Nursing Care Plan for Coronary Artery Disease (CAD)

Coronary Artery Disease (CAD) nursing care plan with cartoon arteries on a purple background

Coronary Artery Disease Pathophysiology

Coronary artery disease (CAD) is a condition that affects the coronary arteries, which are the blood vessels that supply oxygen-rich blood to the heart. 

When these arteries become narrowed or blocked, it can cause chest pain (angina) or even a heart attack. This can happen when plaque builds up on the inner walls of the arteries, making them more narrow and difficult for blood to pass through. CAD is also called atherosclerosis.

CAD usually starts with atherosclerosis, when plaque (fat, cholesterol, and other substances) builds up inside the arteries, and over time, they can harden and narrow. This narrowing reduces blood flow to the heart, which can cause chest pain (angina). 


  • Hypercholesterolemia (high levels of cholesterol in the bloodstream)
  • Hypertriglyceridemia (high levels of triglycerides in the bloodstream)
  • Smoking
  • Hypertension (high blood pressure)
  • Obesity
  • Smoking
  • Family history

Subjective (Patient May Report)

  • Chest pain or discomfort
  • Shortness of breath
  • Upper abdominal pain
  • Nausea or vomiting
  • Dizziness
  • Feeling tired or weak
  • Numbness or tingling in the arms and legs
  • Fainting


  • Pale skin
  • Shortness of breath or chest pain
  • Muscle weakness or numbness in the arms or legs

Risk Factors

  • Smoking
  • Diabetes mellitus
  • Hyperlipidemia
  • Obesity
  • Hypertension
  • Age over 45 years 
  • Family history 
  • Elevated blood cholesterol levels

Coronary Artery Disease Symptoms

  • Chest Pain
  • Shortness of Breath
  • Fatigue 
  • Heart palpitations
  • Nausea and Vomiting
  • Dizziness, lightheadedness, or fainting 

CAD Nursing Assessment

Nurses should assess their clients by taking the patient’s pulse, vital signs, and auscultating heart and lung sounds. A prescribed electrocardiogram may need to be administered and reported to the HCP.


  • Heart sounds
  • Blood pressure 
  • Central venous pressure 
  • Residual volume (RV) and total lung capacity (TLC)

Coronary Artery Disease Nursing Interventions

The main goal of nursing interventions for CAD is reducing the risk of complications and death. Nurses can help patients by administering medications that reduce cholesterol levels, lowering blood pressure, improving circulation, and reducing other risk factors associated with the condition.

Cardiac Function

  • Increased heart rate
  • Systolic blood pressure

Respiratory Function

  • Impaired assimilation & gas exchange
  • Decreased oxygen supply

Neurologic & Sensory Functions

  • Mental status changes
  • Loss of vision
  • Peripheral nerve damage
  • Bradycardia (slow heart rate)
  • Hypoesthesia (numbness)
  • Hyperglycemia (high blood sugar)

Visual Appearance & Labs

  • Jaundice (yellowing) of the skin and mucous membranes
  • Dullness to the eyes and skin
  • Skin that breaks or bruises easily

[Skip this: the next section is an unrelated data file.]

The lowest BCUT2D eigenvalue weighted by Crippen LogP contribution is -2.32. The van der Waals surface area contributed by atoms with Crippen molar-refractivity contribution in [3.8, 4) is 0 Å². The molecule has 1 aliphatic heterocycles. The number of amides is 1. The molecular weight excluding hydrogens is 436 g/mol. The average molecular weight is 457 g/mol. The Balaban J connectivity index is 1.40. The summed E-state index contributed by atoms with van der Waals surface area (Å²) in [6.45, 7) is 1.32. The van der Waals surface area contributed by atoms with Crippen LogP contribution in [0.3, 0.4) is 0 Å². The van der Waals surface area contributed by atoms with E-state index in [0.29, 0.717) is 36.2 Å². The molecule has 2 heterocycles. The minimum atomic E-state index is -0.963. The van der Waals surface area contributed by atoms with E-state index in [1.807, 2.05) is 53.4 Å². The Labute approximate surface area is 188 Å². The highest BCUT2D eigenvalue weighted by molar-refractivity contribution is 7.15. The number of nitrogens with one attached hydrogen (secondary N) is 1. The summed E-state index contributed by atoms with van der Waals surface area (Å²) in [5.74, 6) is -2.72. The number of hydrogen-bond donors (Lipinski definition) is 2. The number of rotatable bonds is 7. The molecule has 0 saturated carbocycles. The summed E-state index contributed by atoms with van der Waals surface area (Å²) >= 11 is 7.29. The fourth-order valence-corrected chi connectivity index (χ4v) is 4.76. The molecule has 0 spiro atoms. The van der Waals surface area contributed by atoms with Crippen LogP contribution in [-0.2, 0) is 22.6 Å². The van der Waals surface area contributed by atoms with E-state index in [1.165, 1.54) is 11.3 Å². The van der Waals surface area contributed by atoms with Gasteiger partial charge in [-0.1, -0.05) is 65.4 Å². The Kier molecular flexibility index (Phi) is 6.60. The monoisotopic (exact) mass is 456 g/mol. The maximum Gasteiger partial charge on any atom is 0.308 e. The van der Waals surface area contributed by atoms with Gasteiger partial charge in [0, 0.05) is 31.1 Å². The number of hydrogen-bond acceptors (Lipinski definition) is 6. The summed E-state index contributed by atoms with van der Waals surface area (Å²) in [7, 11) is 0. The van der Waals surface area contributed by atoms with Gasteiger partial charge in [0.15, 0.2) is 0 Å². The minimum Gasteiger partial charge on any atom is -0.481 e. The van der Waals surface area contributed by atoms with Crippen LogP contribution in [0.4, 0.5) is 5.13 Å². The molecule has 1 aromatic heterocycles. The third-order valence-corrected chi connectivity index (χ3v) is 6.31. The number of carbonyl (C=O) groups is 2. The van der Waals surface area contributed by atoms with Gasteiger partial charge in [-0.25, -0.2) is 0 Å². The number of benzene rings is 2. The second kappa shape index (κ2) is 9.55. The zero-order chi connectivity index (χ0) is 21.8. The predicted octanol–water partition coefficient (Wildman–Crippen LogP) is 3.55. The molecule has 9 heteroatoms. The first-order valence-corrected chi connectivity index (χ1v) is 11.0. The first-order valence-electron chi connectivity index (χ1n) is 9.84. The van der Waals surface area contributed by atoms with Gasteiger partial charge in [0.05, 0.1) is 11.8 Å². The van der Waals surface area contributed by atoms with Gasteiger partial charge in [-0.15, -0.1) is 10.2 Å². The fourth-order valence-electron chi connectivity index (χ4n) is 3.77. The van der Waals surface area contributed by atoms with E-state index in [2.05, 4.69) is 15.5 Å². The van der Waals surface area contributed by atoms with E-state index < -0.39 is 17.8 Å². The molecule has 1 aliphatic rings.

• Extremities that appear blue (cyanosis) or swollen
  • Blood tests (glucose, electrolytes, complete blood count, liver function tests)
  • Chest X-ray
  • Electrocardiogram (ECG)

CAD Nursing Actions


  • A focused physical exam (including auscultation of heart sounds, palpation of precordium, and peripheral perfusion)


  • Prescribed pain management for clients who experience chest pain or discomfort
  • Education on lifestyle changes that can help reduce the risk of cardiovascular disease.


  • Pain medication as ordered
  • Oxygen, if hypoxemic
  • Nitroglycerin as needed


  • Heart rate
  • Blood pressure
  • Oxygen saturation levels
  • Electrocardiogram (ECG) tracings for ST segment changes or arrhythmias
  • Signs of infection (such as fever or chills)


  • Eating a healthy diet 
  • Getting regular physical activity (as tolerated by their health status)

Goals and Outcomes

  • Preventing future cardiac events

CAD NCLEX Questions

  1. A client with coronary artery disease (CAD) requires education on risk factors that can be controlled or modified. Which of the risk factors will the nurse indicate that are controllable or modifiable?

Choose one of these four answers:

A. Gender, obesity, family history, and smoking.

B. Genetics, smoking, inactivity, and gender.

C. Drinking alcohol, stress, gender, and smoking.

D. Obesity, inactivity, diet, and smoking.

Answer: D. Clients should be taught the controllable or modifiable risk factors for CAD, including stress, obesity, inactivity, diet (including alcohol intake), and smoking. This will help prevent the most common cause of CAD, atherosclerosis, which is the buildup of cholesterol and other substances that can narrow the arteries and decrease blood supply in the arteries.

  1. A nurse conducts a home visit with an older adult client who has a history of coronary artery disease, hypertension, atrial fibrillation, and heart failure. The client has a new prescription for furosemide 40 mg PO daily. Which client statement indicates a correct understanding regarding safety in the home environment? 

Choose one of these four answers:

A. “I will take my furosemide with a full glass of water just before bedtime.”

B. “I will change position slowly when going from sitting to standing.”

C. “I will notify my doctor if my urine output increases after a few doses.”

D. “I will not eat my usual banana with my breakfast cereal in the morning.”

Answer: B. Clients should be instructed to avoid abrupt position changes in order to prevent acute drops in blood pressure and falls; therefore, this client statement indicates a correct understanding of the safety instruction provided by the home care nurse related to the use of furosemide, a loop diuretic.